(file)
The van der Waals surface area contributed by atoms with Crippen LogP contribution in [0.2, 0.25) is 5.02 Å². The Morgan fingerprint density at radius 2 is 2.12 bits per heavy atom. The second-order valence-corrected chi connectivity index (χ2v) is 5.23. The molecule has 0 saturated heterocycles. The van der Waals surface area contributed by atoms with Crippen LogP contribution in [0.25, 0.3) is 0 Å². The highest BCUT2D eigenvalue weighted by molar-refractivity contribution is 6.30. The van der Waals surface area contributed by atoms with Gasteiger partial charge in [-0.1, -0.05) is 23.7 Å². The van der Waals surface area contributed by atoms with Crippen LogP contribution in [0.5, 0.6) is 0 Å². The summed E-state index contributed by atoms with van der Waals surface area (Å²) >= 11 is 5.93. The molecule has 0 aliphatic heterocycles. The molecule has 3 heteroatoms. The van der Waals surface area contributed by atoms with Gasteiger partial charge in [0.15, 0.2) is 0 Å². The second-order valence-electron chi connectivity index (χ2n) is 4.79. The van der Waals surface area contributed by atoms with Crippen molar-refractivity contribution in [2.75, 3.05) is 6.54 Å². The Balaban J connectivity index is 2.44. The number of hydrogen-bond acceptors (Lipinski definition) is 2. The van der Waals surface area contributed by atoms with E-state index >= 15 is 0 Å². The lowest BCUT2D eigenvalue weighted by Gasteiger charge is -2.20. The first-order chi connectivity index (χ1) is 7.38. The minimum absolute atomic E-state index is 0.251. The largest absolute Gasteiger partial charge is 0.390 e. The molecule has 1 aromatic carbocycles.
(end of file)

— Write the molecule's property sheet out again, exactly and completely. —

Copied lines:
The van der Waals surface area contributed by atoms with Crippen LogP contribution in [0.2, 0.25) is 5.02 Å². The Morgan fingerprint density at radius 2 is 2.12 bits per heavy atom. The second-order valence-corrected chi connectivity index (χ2v) is 5.23. The molecule has 0 saturated heterocycles. The van der Waals surface area contributed by atoms with Crippen LogP contribution in [0.25, 0.3) is 0 Å². The highest BCUT2D eigenvalue weighted by molar-refractivity contribution is 6.30. The van der Waals surface area contributed by atoms with Gasteiger partial charge in [-0.1, -0.05) is 23.7 Å². The van der Waals surface area contributed by atoms with Crippen LogP contribution in [0.5, 0.6) is 0 Å². The summed E-state index contributed by atoms with van der Waals surface area (Å²) >= 11 is 5.93. The molecule has 0 aliphatic heterocycles. The molecule has 3 heteroatoms. The van der Waals surface area contributed by atoms with Gasteiger partial charge in [0.15, 0.2) is 0 Å². The second-order valence-electron chi connectivity index (χ2n) is 4.79. The van der Waals surface area contributed by atoms with Crippen molar-refractivity contribution in [2.75, 3.05) is 6.54 Å². The Balaban J connectivity index is 2.44. The number of hydrogen-bond acceptors (Lipinski definition) is 2. The van der Waals surface area contributed by atoms with E-state index >= 15 is 0 Å². The lowest BCUT2D eigenvalue weighted by Gasteiger charge is -2.20. The first-order chi connectivity index (χ1) is 7.38. The minimum absolute atomic E-state index is 0.251. The largest absolute Gasteiger partial charge is 0.390 e. The molecule has 1 aromatic carbocycles.